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An increasing number of studies illustrate that TGF-β1/Smad3 signalling is critical in the progression of renal fibrosis and resultant CKD. We previously reported that Smad3 is a key Smad protein that mediates fibrosis in multiple organs and tissues [3, 17]. In addition, inhibition of Smad3 using specific inhibitors (SIS3) can also suppress renal fibrosis [24-27]. In the present study, we uncovered that CRP enhances UUO-induced renal inflammation and fibrosis via a Smad3-dependent mechanism. This was supported by the finding that CRP Tg mice lacking Smad3 were protected against CRP-enhanced renal inflammation and fibrosis in a mouse model of UUO. Therefore, results from this study suggest that Smad3 may play an essential role in renal inflammation and fibrosis under high CRP conditions. This may also well explain that high CRP is associated with poor renal outcomes in both experimental and patients with AKI and CKD clinically [6-8, 10]. The protection against TGF-β1/Smad3-mediated renal fibrosis and NF-κB-driven renal inflammation are likely mechanisms by which deletion of Smad3 ameliorated kidney injury in CRP Tg mice with UUO.

CRP has been considered as an inflammatory mediator and induces renal inflammation via the CD32-NF-κB-dependent mechanism [6-8]. It has been reported that mice overexpressing the human CRP result in severe renal inflammation by markedly up-regulating pro-inflammatory cytokines/chemokines (TNF-α, IL-1β, and MCP-1) and increasing renal infiltration of F4/80+ macrophages via an NF-κB-dependent mechanism [6-8]. We have previously shown that Smad7 is an inhibitor of NF-κB signaling and is negatively regulated by Smad3 via Smurf2- and Arkadia- dependent ubiquitin degradation mechanism [3, 16, 28, 29]. The enhanced Smad7-dependent inhibition of NF-κB signaling may be a mechanism through which CRP Tg mice lacking Smad3 were protected from renal inflammation (Figure 8). In addition, Smad3 is also capable of binding MCP-1 promoter to induce MCP-1 expression [30]. Therefore, inhibition of MCP-1 dependent macrophage infiltration may be another mechanism by which Smad3 KO mice were protected from CRP-induced renal inflammation in this study.

We have previously demonstrated that the addition of CPR can induce the early (15 mins) and the late phase (24 hrs) of phosphorylation of Smad3 in CRP treated HK-2 cells [8]. Further studies find that CRP-induced the early activation of Smad3 signaling at 15 mins is CD32-Erk1/2 and p38-dependent as it is blocked by a neutralizing antibody to CD32 or the inhibitors of Erk1/2 (PD98059) or p38 (SB203580) but not by a TGF-β1 neutralizing antibody [8]. In contrast, CRP-induced the late Smad3 phosphorylation at 24 hrs is TGF-β1-dependent as it can be blocked by a TGF-β1 neutralizing antibody [8]. Thus, CRP induces activation of Smad3 and renal fibrosis directly via the CD32b-ERK/p38 MAP kinase-crosstalk pathway and indirectly through the TGF-β1-dependent mechanism [8] (Figure 8). This may also explain why deletion of Smad3 inhibits UUO-induced renal fibrosis in CRP Tg mice.

 Figure 7 

Deletion of Smad3 prevents CRP-induced TGF-β1/Smad3 signalling in the obstructive kidneys of CRP Tg mice with UUO. (A) IHC staining and (B) Semi-quantitative IHC analysis of TGF-β1. (C) Semi-quantitative real-time PCR analysis of TGF-β1. (D) Phosphorylation of Smad3 by IHC. Data represent the mean ± SEM for a group of eight mice. ***p<0.001 versus sham group; ###p<0.001 as indicated; δp<0.05, δδp<0.01, versus CRP Wt/Smad3 Wt UUO mice. Scale bars: 50μM. Magnification ×200. IHC: immunohistochemistry.

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 Figure 8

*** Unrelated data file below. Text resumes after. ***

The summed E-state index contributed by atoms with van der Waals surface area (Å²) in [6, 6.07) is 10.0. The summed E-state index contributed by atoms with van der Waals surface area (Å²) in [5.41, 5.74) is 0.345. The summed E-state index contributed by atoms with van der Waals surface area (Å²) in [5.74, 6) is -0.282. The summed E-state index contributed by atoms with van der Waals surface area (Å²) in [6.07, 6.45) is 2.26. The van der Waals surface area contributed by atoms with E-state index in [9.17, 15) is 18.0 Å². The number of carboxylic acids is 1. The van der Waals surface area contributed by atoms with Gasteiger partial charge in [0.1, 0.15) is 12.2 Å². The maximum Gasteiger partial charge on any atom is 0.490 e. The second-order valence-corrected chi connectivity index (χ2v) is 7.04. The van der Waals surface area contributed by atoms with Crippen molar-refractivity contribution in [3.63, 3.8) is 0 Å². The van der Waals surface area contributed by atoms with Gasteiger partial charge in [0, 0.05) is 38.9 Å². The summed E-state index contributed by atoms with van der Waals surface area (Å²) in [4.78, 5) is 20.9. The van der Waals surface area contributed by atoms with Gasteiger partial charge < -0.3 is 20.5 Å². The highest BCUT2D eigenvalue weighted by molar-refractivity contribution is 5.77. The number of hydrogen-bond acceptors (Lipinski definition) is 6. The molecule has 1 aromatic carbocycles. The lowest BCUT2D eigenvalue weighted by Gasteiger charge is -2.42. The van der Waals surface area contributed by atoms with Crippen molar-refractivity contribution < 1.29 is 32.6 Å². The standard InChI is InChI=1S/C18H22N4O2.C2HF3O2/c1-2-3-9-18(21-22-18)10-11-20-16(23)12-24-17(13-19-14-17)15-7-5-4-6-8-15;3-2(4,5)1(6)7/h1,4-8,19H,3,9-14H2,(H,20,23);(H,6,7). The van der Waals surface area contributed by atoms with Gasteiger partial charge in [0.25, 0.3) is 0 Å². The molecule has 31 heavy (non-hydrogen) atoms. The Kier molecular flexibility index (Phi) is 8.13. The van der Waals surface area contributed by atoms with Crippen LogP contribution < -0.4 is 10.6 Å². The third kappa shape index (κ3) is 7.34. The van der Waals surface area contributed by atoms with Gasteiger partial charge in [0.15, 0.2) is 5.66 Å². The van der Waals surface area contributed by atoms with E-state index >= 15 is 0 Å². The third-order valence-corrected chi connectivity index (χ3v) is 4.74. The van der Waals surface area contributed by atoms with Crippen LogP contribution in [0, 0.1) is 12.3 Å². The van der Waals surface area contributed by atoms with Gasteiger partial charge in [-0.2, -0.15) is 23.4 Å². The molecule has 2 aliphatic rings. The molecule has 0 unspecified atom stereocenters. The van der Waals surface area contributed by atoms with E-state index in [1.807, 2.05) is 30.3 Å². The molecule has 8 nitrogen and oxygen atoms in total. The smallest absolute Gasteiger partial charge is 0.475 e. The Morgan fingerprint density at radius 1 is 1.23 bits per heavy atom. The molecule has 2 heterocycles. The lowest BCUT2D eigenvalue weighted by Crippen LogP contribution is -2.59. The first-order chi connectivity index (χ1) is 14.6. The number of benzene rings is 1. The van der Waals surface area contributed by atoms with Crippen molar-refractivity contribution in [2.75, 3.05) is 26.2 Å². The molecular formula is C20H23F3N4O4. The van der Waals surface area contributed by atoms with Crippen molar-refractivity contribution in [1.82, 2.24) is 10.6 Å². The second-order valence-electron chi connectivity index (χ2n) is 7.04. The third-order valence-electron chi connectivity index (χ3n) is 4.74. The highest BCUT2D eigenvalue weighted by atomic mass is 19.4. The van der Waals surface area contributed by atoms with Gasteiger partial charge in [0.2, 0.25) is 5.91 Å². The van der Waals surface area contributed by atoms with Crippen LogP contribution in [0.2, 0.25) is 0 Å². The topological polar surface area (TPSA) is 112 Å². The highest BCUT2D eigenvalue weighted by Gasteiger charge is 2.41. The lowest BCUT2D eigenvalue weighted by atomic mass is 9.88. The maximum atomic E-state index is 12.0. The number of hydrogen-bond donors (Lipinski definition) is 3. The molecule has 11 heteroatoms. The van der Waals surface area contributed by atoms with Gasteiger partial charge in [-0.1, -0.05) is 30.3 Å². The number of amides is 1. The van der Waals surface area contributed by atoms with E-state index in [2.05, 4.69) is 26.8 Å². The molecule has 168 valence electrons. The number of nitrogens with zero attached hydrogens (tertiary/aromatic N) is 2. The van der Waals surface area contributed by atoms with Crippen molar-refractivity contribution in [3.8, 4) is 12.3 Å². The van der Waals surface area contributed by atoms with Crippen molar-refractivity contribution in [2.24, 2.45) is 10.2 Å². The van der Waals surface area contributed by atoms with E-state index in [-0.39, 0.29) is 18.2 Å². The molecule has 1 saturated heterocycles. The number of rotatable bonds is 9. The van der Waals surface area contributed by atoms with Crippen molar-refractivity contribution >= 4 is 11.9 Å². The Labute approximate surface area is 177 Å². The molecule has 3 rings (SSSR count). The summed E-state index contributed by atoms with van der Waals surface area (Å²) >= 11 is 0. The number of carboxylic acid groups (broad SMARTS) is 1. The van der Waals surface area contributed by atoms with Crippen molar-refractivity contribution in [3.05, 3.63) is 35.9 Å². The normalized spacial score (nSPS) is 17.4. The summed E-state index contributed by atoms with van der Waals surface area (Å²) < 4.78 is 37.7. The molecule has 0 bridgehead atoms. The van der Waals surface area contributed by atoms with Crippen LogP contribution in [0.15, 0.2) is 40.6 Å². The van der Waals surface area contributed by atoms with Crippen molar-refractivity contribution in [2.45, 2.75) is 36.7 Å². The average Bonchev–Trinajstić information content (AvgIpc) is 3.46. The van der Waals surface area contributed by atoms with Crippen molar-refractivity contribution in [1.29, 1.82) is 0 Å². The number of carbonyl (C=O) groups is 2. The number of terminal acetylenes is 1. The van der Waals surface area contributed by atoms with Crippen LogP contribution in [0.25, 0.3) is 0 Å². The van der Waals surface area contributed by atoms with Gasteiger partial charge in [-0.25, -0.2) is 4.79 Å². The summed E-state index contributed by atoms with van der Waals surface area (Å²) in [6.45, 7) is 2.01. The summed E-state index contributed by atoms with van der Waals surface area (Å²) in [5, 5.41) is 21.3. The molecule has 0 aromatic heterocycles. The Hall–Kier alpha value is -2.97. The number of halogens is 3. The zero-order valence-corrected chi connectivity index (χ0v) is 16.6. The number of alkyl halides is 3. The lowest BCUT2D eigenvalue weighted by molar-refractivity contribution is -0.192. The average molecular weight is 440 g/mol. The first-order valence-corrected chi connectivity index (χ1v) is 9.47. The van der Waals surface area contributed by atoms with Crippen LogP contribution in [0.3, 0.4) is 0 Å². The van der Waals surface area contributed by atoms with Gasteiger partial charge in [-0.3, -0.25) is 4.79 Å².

The schematic diagram illustrates the mechanism. CRP induces activation of Smad3 and renal fibrosis directly via the CD32-MAPK-crosstalk pathway and indirectly through the TGF-β1-dependent mechanism. CRP induces renal inflammation by CD32-NF-κB dependent mechanism. Simultaneously, the decrease of Smad7 by activation of Smad3 likely enhances renal inflammation via activation of P65/NF-κB.

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In conclusion, our findings demonstrate that Smad3 plays an essential role in the pathogenesis of CRP-exacerbated renal injury in UUO-induced obstructive nephropathy. Smad3 mediates renal fibrosis by promoting CRP-induced TGF-β1/Smad3 signalling. Our findings suggest that targeting Smad3 is a promising therapeutic strategy for the treatment of fibrotic kidney disease under high CRP conditions.

Abbreviations

CRP: C-reactive protein; α-SMA: α-smooth muscle actin; IL-1β: interleukin-1β; NF-κB: nuclear factor κ light chain enhancer of activated B cells; TGF-β1: transforming growth factor-β1; TNF-α: tumour necrosis factor-α; UUO: unilateral ureteral obstruction.

Acknowledgements

Funding

This project was supported by the Research Grants Council of Hong Kong (GRF17109019, 17113416, 14117418, 14104019, 14101121, R4012-18); Research Start-up Foundation Shenzhen University and Natural Science Foundation of Shenzhen University General Hospital (SUGH2020QD021, SUGH2020QD011); the Health and Medical Research Fund of Hong Kong (05161326, 14152321, 07180516); and the Guangdong-Hong Kong-Macao Joint Labs Program from Guangdong Science and Technology (2019B121205005).

Author Contributions

H.Y.L. designed, supervised, and wrote the article. H.Y.C. designed the study, interpreted data, and revised the article. Y.-K.Y. performed the experiments, analysed the data, and drafted the manuscript. W.-W.F. and H.D.L collected and analysed data. X.-R.H. generated CRP Tg/Smad3 KO mice and conceived experiments of animal models. Y.-P. R and J.-C.Z. reviewed the paper. All authors participated in reviewing and editing the manuscript and approved the final version of the manuscript.

Competing Interests

The authors have declared that no competing interest exists.

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Author contact

Corresponding address Corresponding authors: Prof. Hui Yao LAN, Department of Medicine and Therapeutics, Li Ka Shing Institute of Health Sciences, The University of Hong Kong, Hong Kong, China, Tel: +852-37636077, Fax: +852-21457190, E-mail: hylanedu.hk; and Dr. Haiyong Chen, School of Chinese Medicine, Li Ka Shing Faculty of Medicine, The University of Hong Kong, Hong Kong, China, Tel: +852-39176413, Fax: +852-39176413, E-mail: haiyonghk.


Received 2021-5-19
Accepted 2021-8-14
Published 2021-9-21